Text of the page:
*disponible en francais

Typically, when we talk about trying to eat more healthily, we focus on what we eat, taking into account taste, nutrition and cost; however, many of us don’t realize that there’s a missing piece to that equation: research shows that our health isn’t just affected by the nutritional value of our food, but also by the environment we’re consuming it in.

It turns out that eating alone isn’t always the best for our health. A long-term British study* led by a Canadian researcher found that participants aged 50+ who lived and dined alone ate a smaller variety of fruits and vegetables (i.e., a less healthy diet) than those who lived with a partner. Those who didn’t enjoy a fulsome social life and had little contact with friends also suffered from a poorer diet than their more socially-engaged counterparts.

It’s not just older adults whose health is affected by dining solo. A study* of 7725 adults 19 years and older reported that for men in particular, eating alone more than twice a day was associated with higher rates of Metabolic Syndrome.*

So why is it that dining alone contributes to a less healthy diet, and potentially poorer physical and emotional health? Some older adults who regularly eat alone may point to the fact that they no longer drive, and therefore have a harder time getting to a grocery store. Others mention not having the motivation to cook nutritious meals, especially if a spouse has passed and they are cooking for one, and thus they rely on frozen or microwavable meals.

If you often eat alone, the good news is Dieticians of Canada* offers some suggestions on how to maintain a healthy diet—and enjoy some company, too.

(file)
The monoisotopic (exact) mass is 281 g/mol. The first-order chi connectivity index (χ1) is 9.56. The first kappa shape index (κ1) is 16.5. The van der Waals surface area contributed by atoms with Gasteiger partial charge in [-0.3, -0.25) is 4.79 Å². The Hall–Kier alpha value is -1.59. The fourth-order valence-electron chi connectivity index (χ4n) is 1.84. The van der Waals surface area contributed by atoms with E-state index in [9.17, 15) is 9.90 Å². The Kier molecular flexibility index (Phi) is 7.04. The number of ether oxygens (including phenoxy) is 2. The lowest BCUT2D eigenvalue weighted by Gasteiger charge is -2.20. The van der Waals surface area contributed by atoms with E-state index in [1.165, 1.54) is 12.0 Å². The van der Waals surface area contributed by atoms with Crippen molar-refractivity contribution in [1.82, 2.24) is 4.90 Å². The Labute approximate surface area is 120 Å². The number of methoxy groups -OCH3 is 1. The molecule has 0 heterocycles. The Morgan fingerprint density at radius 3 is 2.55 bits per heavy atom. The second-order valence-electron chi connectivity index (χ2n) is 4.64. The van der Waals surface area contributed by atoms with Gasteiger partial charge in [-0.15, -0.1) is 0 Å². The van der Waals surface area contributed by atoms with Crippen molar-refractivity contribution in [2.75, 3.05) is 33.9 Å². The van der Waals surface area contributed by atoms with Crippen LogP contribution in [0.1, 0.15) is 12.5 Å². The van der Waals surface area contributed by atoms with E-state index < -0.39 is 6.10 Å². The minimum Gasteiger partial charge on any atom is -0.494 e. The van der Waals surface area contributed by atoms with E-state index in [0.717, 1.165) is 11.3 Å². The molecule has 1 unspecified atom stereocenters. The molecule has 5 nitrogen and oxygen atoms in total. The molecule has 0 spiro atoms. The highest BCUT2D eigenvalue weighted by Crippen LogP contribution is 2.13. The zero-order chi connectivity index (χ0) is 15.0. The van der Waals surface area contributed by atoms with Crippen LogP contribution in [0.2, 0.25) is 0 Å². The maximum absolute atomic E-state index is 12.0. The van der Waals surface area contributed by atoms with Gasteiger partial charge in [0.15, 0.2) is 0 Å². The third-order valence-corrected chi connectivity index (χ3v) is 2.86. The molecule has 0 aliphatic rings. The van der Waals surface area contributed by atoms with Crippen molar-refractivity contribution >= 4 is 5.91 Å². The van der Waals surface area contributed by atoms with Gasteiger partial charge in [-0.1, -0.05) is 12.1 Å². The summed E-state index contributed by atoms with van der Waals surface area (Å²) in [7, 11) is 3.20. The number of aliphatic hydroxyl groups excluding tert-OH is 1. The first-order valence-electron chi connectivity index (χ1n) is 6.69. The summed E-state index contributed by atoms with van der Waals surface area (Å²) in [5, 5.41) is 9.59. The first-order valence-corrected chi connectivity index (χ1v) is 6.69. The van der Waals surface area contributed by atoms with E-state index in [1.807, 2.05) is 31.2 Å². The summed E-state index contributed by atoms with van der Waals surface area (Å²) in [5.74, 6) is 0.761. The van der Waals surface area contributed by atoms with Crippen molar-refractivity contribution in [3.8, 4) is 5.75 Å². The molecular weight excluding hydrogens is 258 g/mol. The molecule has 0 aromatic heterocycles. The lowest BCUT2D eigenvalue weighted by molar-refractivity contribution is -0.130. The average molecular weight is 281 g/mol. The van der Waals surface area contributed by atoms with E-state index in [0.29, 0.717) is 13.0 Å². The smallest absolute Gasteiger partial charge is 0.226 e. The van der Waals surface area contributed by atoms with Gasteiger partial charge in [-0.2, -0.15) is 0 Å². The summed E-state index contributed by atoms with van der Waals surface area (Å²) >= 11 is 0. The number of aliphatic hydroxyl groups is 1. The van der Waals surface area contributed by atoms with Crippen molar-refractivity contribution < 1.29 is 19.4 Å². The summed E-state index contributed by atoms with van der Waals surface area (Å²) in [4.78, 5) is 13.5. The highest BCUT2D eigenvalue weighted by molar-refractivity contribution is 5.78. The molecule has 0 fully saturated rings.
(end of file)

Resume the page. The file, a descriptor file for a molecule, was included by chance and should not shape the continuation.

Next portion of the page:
• Start with keeping your cupboards well stocked with nutritious foods that you enjoy. If you’re dining alone, make it pleasurable by treating yourself to a nice place setting, candles and music.
  • Share a potluck dinner with a friend or form a regular lunch group. Or, start an eating club, where the host makes soup and others bring bread, salad or fruit.
  • Join a collective kitchen or share cooking with friends. Find a place where a few of you can meet to plan, shop and prepare several meals together. Take those meals home, freeze them and pull them out when you don’t feel like shopping or cooking.
  • Teach your grandchildren how to cook or bake.
  • Check your local senior or community centres; many serve weekly meals.

The only thing better than being served appetizing, healthy meals you don’t have to prepare yourself is enjoying them alongside friends. Chartwell Retirement Residences offer daily dining experiences that make you feel right at home. For more information on Chartwell’s dining experience, click here.

*The following sources provide references for this blog, in order of appearance:
University of Cambridge. “Meal for one: how eating alone affects the health of the elderly.” (2013), online: https://www.cam.ac.uk/research/discussion/meals-for-one-how-eating-alone-affects-the-health-of-the-elderly
Obesity Research & Clinical Practice. “Eating alone and metabolic syndrome: A population-based Korean National Health and Nutrition Examination Survey 2013-2014.” (2018), online: https://www.sciencedirect.com/science/article/abs/pii/S1871403X17300960
Mayo Clinic. “Metabolic syndrome.” (2019), online: https://www.mayoclinic.org/diseases-conditions/metabolic-syndrome/symptoms-causes/syc-20351916
Dietitians of Canada. “Cooking for One or Two People: Eating Alone.” (2010), online: http://www5.mississauga.ca/rec&parks/websites/oaats/injury_prevention/docs/Fact-Sheet—Cooking-for-One-or-Two—-Eating-Alone.pdf

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